Financial assistance available for all EMBL courses and conferences

You’ve just found the perfect training to help you in your research or career. You excitedly scroll through the programme looking at all the relevant topics and big names, and already envision the breakthroughs you are going to make after attending the training course or conference. You can even make the application deadline! Just one last thing – how much will it all cost? Can you or your lab even afford that? This is where we come to the rescue!

EMBL offers various types of financial assistance in cooperation with the EMBL Corporate Partnership Programme, EMBO and Boehringer Ingelheim Fonds.  We support scientists wishing to attend our events by waiving their registration fee, reimbursing part of their travel and childcare costs or providing onsite childcare. In 2019, a total of 410 fellowships were granted to help train scientists from around the globe. So, prepare your conference abstract or course motivation letter well and your chances to be awarded a fellowship are pretty high.

For a more detailed overview of the types of fellowships EMBL offers, go to our website. And if it so happens that your application to receive a fellowship is unsuccessful, consider approaching your institute, as well as other organisations that can support your attendance. A list of some of these organisations is available here.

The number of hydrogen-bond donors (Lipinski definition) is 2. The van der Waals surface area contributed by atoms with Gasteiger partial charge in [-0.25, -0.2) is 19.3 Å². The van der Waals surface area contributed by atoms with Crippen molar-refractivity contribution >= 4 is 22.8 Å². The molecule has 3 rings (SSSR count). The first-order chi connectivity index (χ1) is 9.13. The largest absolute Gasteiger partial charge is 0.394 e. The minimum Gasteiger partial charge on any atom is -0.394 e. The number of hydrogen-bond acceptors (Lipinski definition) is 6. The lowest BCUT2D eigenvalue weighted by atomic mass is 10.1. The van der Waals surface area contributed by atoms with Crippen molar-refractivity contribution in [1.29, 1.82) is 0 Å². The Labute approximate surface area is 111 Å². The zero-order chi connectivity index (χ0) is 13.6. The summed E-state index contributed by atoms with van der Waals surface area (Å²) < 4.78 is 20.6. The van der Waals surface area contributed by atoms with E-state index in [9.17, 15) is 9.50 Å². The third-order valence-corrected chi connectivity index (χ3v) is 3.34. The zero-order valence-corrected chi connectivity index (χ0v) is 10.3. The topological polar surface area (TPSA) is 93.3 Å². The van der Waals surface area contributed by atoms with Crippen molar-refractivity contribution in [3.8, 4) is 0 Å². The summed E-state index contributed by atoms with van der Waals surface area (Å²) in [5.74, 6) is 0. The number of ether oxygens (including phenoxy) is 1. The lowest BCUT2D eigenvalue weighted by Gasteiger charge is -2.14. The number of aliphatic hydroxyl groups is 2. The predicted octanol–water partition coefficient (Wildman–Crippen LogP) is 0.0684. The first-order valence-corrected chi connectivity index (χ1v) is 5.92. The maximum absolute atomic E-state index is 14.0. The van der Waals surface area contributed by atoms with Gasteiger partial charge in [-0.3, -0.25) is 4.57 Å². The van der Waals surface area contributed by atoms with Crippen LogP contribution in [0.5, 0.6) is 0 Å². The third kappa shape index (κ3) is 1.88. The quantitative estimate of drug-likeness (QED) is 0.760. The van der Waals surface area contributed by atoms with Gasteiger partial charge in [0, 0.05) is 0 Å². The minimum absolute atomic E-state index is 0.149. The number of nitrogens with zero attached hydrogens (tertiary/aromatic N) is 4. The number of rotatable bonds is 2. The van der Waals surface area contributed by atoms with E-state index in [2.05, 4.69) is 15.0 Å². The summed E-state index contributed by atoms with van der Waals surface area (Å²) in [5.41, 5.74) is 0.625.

Here is what some of the past fellowship awardees have to say about their experience:

Thierry Jarde, Research Fellow at Monash University, Australia. Attended the EMBO|EMBL Symposium: Organoids: Modelling Organ Development and Disease in 3D Culture, 2018. PHOTO: Thierry Jarde

“It was an honour to receive a fellowship from such an important scientific organisation. By attending the Organoids symposium, we acquired a snapshot of the current advances in the field and also a flavour of what would be the future technologies. We realised that the next step in terms of methodology for our organoid work was the development of robust imaging and drug screening capabilities. Our Institute is located in Australia, which means the cost of attending conferences in Europe is very high. Receiving financial support to attend a scientific conference is critical, especially for early-mid career researchers with limited funding capabilities.”  


Preeti Kute, Institute for Stem Cell Biology and Regenerative Medicine, India. EMBO|EMBL Symposium: The Complex Life of RNA, 2018. PHOTO: Preeti Kute